Team identifies genes influencing bone density

May 6, 2014 by Josh Barney, University of Virginia
School of Medicine researcher Charles Farber and his team identify genes influencing bone density.

(Medical Xpress)—Geneticists have taken a major step forward in the battle against osteoporosis by identifying two genes that play critical roles in regulating bone mineral density. By targeting those genes with therapeutics, doctors may one day be able to manipulate bone density to prevent or cure the bone fragility that endangers the health of millions around the world.

The research offers important insights into the development of osteoporosis, providing a new understanding of the causes of the potentially debilitating condition.

"Currently there are over 12 million individuals in the U.S. who are diagnosed with osteoporosis, and another 30 million who are at high risk of becoming osteoporotic," said University of Virginia School of Medicine researcher Charles Farber, noting the tremendous impact the disease can have on a person's health and quality of life: "Roughly half of women and a quarter of men over the age of 50 in the U.S. will experience a fracture, and of those one in four will die within the subsequent 12 months."

Using an innovative new genetic technique to unlock our ' secrets, Farber and his team determined that genetic variation in the gene Bicc1 regulates . They then determined how it was likely doing so – by influencing a second gene, Pkd2 – and showed that these genes play vital roles not just in lab mice, but in humans as well.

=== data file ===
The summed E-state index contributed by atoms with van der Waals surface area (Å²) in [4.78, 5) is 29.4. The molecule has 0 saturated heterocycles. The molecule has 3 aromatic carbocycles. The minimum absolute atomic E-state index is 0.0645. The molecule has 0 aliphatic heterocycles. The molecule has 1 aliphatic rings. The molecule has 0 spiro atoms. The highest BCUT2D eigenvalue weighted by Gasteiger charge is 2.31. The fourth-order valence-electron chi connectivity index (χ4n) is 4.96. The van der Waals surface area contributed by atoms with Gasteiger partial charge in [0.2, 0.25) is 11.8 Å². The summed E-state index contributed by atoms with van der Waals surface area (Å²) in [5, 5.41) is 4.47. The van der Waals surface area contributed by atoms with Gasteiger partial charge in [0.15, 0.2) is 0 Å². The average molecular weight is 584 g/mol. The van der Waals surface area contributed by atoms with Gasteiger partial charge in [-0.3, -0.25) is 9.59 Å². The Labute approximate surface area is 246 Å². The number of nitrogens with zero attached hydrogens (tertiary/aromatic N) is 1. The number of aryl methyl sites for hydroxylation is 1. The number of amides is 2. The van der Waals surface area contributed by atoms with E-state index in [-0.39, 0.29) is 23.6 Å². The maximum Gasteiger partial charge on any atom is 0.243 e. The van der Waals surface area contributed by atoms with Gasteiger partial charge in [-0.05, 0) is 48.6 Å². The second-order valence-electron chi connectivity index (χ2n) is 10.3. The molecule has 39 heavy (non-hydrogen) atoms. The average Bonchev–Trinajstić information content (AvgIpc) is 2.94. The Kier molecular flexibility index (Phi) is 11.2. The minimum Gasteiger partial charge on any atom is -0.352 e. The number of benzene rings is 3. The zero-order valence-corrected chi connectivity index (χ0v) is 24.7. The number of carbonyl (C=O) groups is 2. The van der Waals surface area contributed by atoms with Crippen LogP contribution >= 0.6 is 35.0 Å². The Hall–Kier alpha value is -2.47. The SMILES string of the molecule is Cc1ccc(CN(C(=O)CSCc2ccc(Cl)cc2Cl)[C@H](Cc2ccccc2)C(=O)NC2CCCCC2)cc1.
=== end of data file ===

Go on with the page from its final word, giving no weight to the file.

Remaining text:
"There was a positive association between the levels of Bicc1 and the levels of , so the idea would be that if we can enhance the levels of Bicc1 in bone, that would be a very good thing for the skeleton," Farber said.

That finding could prove critically important for people with osteoporosis and those with a family history of osteoporosis, as the discovery opens up potential paths to preventing and treating the highly heritable condition.

"There are two facets to : the amount of bone you accrue early in life and the amount you lose with age. If you don't accrue enough or you lose bone more rapidly than most, then you at a higher risk for fracture," Farber said. "If we could promote Bicc1 activity at one or both stages, that may increase bone to the point of lowering fracture risk."

The research is also noteworthy for the novel method the scientists used to determine gene function. They figured out what Bicc1 does, in essence, by determining which other genes it works in tandem with. "We knew Bicc1 influenced bone mass, but we had no idea how it did this, so we simply asked what other genes its expression was correlated with," said Farber, of the U.Va. Center for Public Health Genomics. "What we found was Bicc1 was highly co-expressed with genes that play a role in -forming osteoblasts. This allowed us to predict that Bicc1 was also involved in the function of osteoblasts."

Further, the researchers used this principle to specially pinpoint that Bicc1 interacted with Pkd2.

The success of the technique offers scientists an important new way to deduce gene function. "We took an approach that people thought would work and we've demonstrated that it can," Farber said. "It's a proof of principle that you can use this notion of correlation to pick out a very detailed interaction between two genes."

The findings have been published online in the Journal of Clinical Investigation and will appear in a forthcoming print edition.

Explore further: WHO tool underestimates need for osteoporosis treatment, study finds

Related Stories

WHO tool underestimates need for osteoporosis treatment, study finds

April 29, 2014